The Monday of U.S. Open sectional qualifiers has been billed “golf’s longest day,’’ and for good reason. This week the final nine of twelve 36-hole qualifiers started with 927 players. Late Monday night the final 68 players were determined for the U.S. Open proper, coming up June 13-16 in Pebble Beach, Calif.
The list of sectional survivors included four University of Illinois alums – Nick Hardy, Thomas Pieters, Charlie Danielson and Luke Guthrie – plus Glen Ellyn’s Andy Pope. Northbrook’s Hardy, in his first season as a professional, qualified for the third time and Pope made it for the fourth time in five years.
Chicago’s two best touring pros – former world No. 1 Luke Donald and PGA Tour veteran Kevin Streelman — went through a weird scenario in the Columbus, Ohio, sectional. As usual it drew the strongest sectional field, one dominated by players competing in the nearby PGA Tour’s Memorial tournament, which concluded on Sunday.
Donald, on the comeback trail after battling injuries for two years, jumped into contention at the Memorial on Saturday by shooting a third-round 65. He soared to an 80 on Sunday, however, and dropped 42 places on the leaderboard to finish in a tie for 57th.
Streelman, meanwhile, had a hot Sunday round – a 66 that got him a fourth-place finish and his biggest check of the season $436,800.
A day later, in the 36-hole sectional played at the Brookside and Scioto courses, their magic shifted. Donald was a steady 68-71 and qualified for his 14th U.S. Open, and his first in three years. Streelman shot 75 in the morning round and withdrew.
Guthrie, a Web.com Tour player whose game has improved dramatically in the last three weeks, was the most impressive of the local qualifiers. He was low man in the loaded 121-man field at Columbus, shooting 64-67 after finishing sixth in a Web.com Tour stop in Raleigh, N.C., on Sunday.
“After getting into Columbus at midnight and getting four hours of sleep I didn’t know what to expect,’’ said Guthrie, “but I have been playing well and guess it just carried over.’’
Playing in the U.S. Open will be a treat, but perhaps a costly one.
“I told my wife that it might cost $1,000 a night, but that doesn’t matter because it’s Pebble Beach and the U.S. Open,’’ Guthrie said.
Of the area’s near-missers Wheaton’s Tee-K Kelly had the most heart-breaking experience while competing in Rockville, Md. He made double bogey on the last hole of regulation play, then was odd-man out in a three-way playoff for two spots at Pebble Beach. As the first alternate in his sectional, he’ll have to hope for late withdrawals to make the field.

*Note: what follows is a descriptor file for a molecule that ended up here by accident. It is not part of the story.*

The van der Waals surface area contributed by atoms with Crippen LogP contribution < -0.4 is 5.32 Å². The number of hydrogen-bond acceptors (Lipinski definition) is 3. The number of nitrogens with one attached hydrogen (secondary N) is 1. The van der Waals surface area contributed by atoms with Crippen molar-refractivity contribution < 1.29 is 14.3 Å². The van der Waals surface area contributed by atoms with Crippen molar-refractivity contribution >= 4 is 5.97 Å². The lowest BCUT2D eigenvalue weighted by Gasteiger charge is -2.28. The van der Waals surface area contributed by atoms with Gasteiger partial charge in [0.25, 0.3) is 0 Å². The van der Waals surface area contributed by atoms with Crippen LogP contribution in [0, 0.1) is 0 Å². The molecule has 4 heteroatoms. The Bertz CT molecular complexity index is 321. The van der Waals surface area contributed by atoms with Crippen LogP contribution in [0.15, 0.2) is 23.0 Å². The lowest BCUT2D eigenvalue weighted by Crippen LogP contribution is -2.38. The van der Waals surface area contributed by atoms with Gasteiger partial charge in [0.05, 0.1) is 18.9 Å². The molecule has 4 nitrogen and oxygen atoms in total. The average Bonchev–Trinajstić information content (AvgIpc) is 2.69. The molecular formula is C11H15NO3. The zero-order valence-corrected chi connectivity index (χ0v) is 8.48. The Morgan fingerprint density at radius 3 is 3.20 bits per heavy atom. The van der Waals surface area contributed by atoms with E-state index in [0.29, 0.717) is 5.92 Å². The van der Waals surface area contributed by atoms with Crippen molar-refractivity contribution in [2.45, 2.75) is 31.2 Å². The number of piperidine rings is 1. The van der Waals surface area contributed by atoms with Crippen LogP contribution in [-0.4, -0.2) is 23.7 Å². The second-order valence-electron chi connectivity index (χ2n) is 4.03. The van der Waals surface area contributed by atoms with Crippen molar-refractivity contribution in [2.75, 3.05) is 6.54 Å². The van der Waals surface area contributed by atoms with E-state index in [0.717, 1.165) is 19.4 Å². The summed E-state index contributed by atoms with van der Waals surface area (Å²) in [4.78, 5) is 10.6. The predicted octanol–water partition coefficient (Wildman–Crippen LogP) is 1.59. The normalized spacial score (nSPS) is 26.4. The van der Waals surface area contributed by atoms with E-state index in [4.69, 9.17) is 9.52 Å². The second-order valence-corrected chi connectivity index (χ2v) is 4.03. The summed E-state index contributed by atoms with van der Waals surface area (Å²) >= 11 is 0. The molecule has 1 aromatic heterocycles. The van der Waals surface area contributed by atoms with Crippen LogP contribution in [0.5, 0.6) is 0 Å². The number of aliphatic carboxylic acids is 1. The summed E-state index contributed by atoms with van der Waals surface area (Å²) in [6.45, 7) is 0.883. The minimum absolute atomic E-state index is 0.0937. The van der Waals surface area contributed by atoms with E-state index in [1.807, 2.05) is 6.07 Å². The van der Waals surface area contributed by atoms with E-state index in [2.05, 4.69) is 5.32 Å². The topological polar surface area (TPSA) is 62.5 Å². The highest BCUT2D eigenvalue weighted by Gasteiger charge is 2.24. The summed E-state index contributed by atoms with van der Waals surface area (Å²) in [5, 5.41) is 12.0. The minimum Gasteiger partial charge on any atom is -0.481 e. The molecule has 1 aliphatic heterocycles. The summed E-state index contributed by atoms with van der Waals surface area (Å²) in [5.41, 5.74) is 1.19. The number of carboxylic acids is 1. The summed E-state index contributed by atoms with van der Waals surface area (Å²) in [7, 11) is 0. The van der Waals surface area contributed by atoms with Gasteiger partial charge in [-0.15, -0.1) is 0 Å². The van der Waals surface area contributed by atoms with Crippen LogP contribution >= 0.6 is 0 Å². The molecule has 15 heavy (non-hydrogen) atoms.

Flavin’s first pro win
Highwood’s Patrick Flavin enjoyed a remarkable amateur career, becoming the first player in 37 years to win the Illinois State Amateur and Illinois Open in the same year in 2017. Now he’s a champion on the pro level as well.
Flavin completed the first half of his rookie season on the PGA’s Latinoamerica Tour with a victory in the Bupa Match Play Championship in Mexico on Sunday. That boosted him into the No. 9 spot in the circuit’s Order of Merit with winnings of $36,326. His season, though, was filled with ups and downs.
He started by leading a Latinoamerica qualifying tournament in Brazil, then had two top-20 finishes in the first three tournaments. After that steady start he missed the cut in four straight events before getting his big win. Flavin was 4-up on Brazil’s Rodrigo Lee after 12 holes but had to hang on for a 1-up victory.
“I’m proud how I hung in there,’’ said Flavin. “Winning the last event of the first half leaves a different taste in my mouth. Now I have to work hard in the second half and earn my Web.com Tour card.’’
Here and there
Medinah teaching pro Rich Dukelow earned a place in the U.S. Senior Open, coming up June 27-30 at the Warren course in South Bend. Dukelow led a qualifying session at Inverness, shooting a 3-under-par 69.
Bloomington’s Todd Mitchell is now a USGA champion. A two-time Illinois State Amateur champion and five-time winner of the Illinois State Mid-Am, Mitchell teamed with Scott Harvey, of Kernersville, N.C., to win the U.S. Amateur Four-ball title in Bandon, Ore.
Northwestern’s Stephanie Lau and Cole Hammer, who won last year’s Western Amateur at Sunset Ridge in Northfield are part of the U.S. team that will compete against an international squad of collegiate starts in the Arnold Palmer Cup matches. They begin a three-day run on Friday at The Alotian Club in Arkansas.